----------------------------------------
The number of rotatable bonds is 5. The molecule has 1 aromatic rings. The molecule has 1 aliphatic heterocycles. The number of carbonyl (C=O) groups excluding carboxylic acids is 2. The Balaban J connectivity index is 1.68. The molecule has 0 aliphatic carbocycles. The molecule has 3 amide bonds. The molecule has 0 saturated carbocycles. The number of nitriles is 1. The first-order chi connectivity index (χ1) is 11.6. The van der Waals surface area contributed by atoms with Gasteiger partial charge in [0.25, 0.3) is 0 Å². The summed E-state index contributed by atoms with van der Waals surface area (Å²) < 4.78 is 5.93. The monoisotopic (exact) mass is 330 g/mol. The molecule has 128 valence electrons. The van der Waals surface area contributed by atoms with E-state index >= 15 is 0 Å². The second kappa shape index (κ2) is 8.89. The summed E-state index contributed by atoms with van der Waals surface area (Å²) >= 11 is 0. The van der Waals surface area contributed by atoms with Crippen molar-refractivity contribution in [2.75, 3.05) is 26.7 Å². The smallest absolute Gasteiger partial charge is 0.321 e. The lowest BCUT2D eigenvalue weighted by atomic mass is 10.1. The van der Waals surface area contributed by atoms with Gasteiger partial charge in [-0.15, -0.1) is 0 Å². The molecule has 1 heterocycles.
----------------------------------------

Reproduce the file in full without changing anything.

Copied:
The number of rotatable bonds is 5. The molecule has 1 aromatic rings. The molecule has 1 aliphatic heterocycles. The number of carbonyl (C=O) groups excluding carboxylic acids is 2. The Balaban J connectivity index is 1.68. The molecule has 0 aliphatic carbocycles. The molecule has 3 amide bonds. The molecule has 0 saturated carbocycles. The number of nitriles is 1. The first-order chi connectivity index (χ1) is 11.6. The van der Waals surface area contributed by atoms with Gasteiger partial charge in [0.25, 0.3) is 0 Å². The summed E-state index contributed by atoms with van der Waals surface area (Å²) < 4.78 is 5.93. The monoisotopic (exact) mass is 330 g/mol. The molecule has 128 valence electrons. The van der Waals surface area contributed by atoms with E-state index >= 15 is 0 Å². The second kappa shape index (κ2) is 8.89. The summed E-state index contributed by atoms with van der Waals surface area (Å²) >= 11 is 0. The van der Waals surface area contributed by atoms with Crippen molar-refractivity contribution in [2.75, 3.05) is 26.7 Å². The smallest absolute Gasteiger partial charge is 0.321 e. The lowest BCUT2D eigenvalue weighted by atomic mass is 10.1. The van der Waals surface area contributed by atoms with Gasteiger partial charge in [-0.15, -0.1) is 0 Å². The molecule has 1 heterocycles.